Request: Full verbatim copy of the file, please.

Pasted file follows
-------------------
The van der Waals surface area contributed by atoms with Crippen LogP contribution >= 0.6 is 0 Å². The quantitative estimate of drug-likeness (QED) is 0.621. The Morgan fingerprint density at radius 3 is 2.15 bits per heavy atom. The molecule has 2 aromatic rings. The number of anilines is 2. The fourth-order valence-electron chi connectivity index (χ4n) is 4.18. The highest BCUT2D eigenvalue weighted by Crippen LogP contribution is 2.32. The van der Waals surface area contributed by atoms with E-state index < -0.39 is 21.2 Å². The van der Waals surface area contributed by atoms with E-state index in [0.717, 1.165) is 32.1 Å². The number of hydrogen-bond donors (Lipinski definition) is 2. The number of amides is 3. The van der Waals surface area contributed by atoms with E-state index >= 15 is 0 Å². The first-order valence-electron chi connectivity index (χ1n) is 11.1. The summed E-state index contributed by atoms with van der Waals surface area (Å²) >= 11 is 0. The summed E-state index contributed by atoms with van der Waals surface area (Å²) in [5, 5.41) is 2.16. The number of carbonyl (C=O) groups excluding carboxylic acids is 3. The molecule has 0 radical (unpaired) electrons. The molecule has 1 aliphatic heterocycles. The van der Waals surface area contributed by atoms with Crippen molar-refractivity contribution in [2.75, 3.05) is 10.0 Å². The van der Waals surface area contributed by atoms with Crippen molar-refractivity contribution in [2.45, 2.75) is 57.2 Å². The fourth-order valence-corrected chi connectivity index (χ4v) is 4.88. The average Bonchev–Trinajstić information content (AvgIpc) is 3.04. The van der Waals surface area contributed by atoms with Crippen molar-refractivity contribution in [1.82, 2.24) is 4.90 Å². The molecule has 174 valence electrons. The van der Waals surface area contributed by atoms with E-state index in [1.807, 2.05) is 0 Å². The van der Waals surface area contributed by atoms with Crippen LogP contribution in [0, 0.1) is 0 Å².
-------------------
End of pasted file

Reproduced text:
The van der Waals surface area contributed by atoms with Crippen LogP contribution >= 0.6 is 0 Å². The quantitative estimate of drug-likeness (QED) is 0.621. The Morgan fingerprint density at radius 3 is 2.15 bits per heavy atom. The molecule has 2 aromatic rings. The number of anilines is 2. The fourth-order valence-electron chi connectivity index (χ4n) is 4.18. The highest BCUT2D eigenvalue weighted by Crippen LogP contribution is 2.32. The van der Waals surface area contributed by atoms with E-state index < -0.39 is 21.2 Å². The van der Waals surface area contributed by atoms with E-state index in [0.717, 1.165) is 32.1 Å². The number of hydrogen-bond donors (Lipinski definition) is 2. The number of amides is 3. The van der Waals surface area contributed by atoms with E-state index >= 15 is 0 Å². The first-order valence-electron chi connectivity index (χ1n) is 11.1. The summed E-state index contributed by atoms with van der Waals surface area (Å²) >= 11 is 0. The summed E-state index contributed by atoms with van der Waals surface area (Å²) in [5, 5.41) is 2.16. The number of carbonyl (C=O) groups excluding carboxylic acids is 3. The molecule has 0 radical (unpaired) electrons. The molecule has 1 aliphatic heterocycles. The van der Waals surface area contributed by atoms with Crippen molar-refractivity contribution in [2.75, 3.05) is 10.0 Å². The van der Waals surface area contributed by atoms with Crippen molar-refractivity contribution in [2.45, 2.75) is 57.2 Å². The fourth-order valence-corrected chi connectivity index (χ4v) is 4.88. The average Bonchev–Trinajstić information content (AvgIpc) is 3.04. The van der Waals surface area contributed by atoms with Crippen molar-refractivity contribution in [1.82, 2.24) is 4.90 Å². The molecule has 174 valence electrons. The van der Waals surface area contributed by atoms with E-state index in [1.807, 2.05) is 0 Å². The van der Waals surface area contributed by atoms with Crippen LogP contribution in [0, 0.1) is 0 Å².